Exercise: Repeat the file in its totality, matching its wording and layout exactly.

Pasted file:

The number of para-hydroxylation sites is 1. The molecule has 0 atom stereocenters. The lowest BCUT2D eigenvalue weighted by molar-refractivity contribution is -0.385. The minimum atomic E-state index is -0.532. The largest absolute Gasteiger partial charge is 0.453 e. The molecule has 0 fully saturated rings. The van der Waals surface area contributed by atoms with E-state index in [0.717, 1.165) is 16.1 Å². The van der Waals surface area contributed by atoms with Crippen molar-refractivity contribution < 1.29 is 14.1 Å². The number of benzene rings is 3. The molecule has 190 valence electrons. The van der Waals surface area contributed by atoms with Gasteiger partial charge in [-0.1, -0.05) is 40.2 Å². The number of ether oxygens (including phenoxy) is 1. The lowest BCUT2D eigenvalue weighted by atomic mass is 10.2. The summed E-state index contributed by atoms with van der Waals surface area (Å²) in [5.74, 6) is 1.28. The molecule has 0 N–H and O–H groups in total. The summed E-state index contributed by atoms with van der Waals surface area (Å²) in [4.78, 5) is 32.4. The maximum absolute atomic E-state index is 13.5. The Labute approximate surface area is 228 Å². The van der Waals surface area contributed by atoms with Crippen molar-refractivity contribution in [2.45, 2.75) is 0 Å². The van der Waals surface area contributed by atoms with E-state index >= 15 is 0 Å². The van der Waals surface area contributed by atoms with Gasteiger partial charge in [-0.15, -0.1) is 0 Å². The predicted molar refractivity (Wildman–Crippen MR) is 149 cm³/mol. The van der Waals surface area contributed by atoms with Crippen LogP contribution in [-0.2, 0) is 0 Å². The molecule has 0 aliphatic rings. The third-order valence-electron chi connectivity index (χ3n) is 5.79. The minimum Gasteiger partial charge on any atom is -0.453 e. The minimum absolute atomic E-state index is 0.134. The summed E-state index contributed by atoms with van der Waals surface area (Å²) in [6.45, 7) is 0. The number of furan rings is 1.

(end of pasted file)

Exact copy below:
The number of para-hydroxylation sites is 1. The molecule has 0 atom stereocenters. The lowest BCUT2D eigenvalue weighted by molar-refractivity contribution is -0.385. The minimum atomic E-state index is -0.532. The largest absolute Gasteiger partial charge is 0.453 e. The molecule has 0 fully saturated rings. The van der Waals surface area contributed by atoms with E-state index in [0.717, 1.165) is 16.1 Å². The van der Waals surface area contributed by atoms with Crippen molar-refractivity contribution < 1.29 is 14.1 Å². The number of benzene rings is 3. The molecule has 190 valence electrons. The van der Waals surface area contributed by atoms with Gasteiger partial charge in [-0.1, -0.05) is 40.2 Å². The number of ether oxygens (including phenoxy) is 1. The lowest BCUT2D eigenvalue weighted by atomic mass is 10.2. The summed E-state index contributed by atoms with van der Waals surface area (Å²) in [5.74, 6) is 1.28. The molecule has 0 N–H and O–H groups in total. The summed E-state index contributed by atoms with van der Waals surface area (Å²) in [4.78, 5) is 32.4. The maximum absolute atomic E-state index is 13.5. The Labute approximate surface area is 228 Å². The van der Waals surface area contributed by atoms with Crippen molar-refractivity contribution in [2.45, 2.75) is 0 Å². The van der Waals surface area contributed by atoms with E-state index >= 15 is 0 Å². The van der Waals surface area contributed by atoms with Gasteiger partial charge in [-0.15, -0.1) is 0 Å². The predicted molar refractivity (Wildman–Crippen MR) is 149 cm³/mol. The van der Waals surface area contributed by atoms with Crippen LogP contribution in [-0.2, 0) is 0 Å². The molecule has 0 aliphatic rings. The third-order valence-electron chi connectivity index (χ3n) is 5.79. The minimum Gasteiger partial charge on any atom is -0.453 e. The minimum absolute atomic E-state index is 0.134. The summed E-state index contributed by atoms with van der Waals surface area (Å²) in [6.45, 7) is 0. The number of furan rings is 1.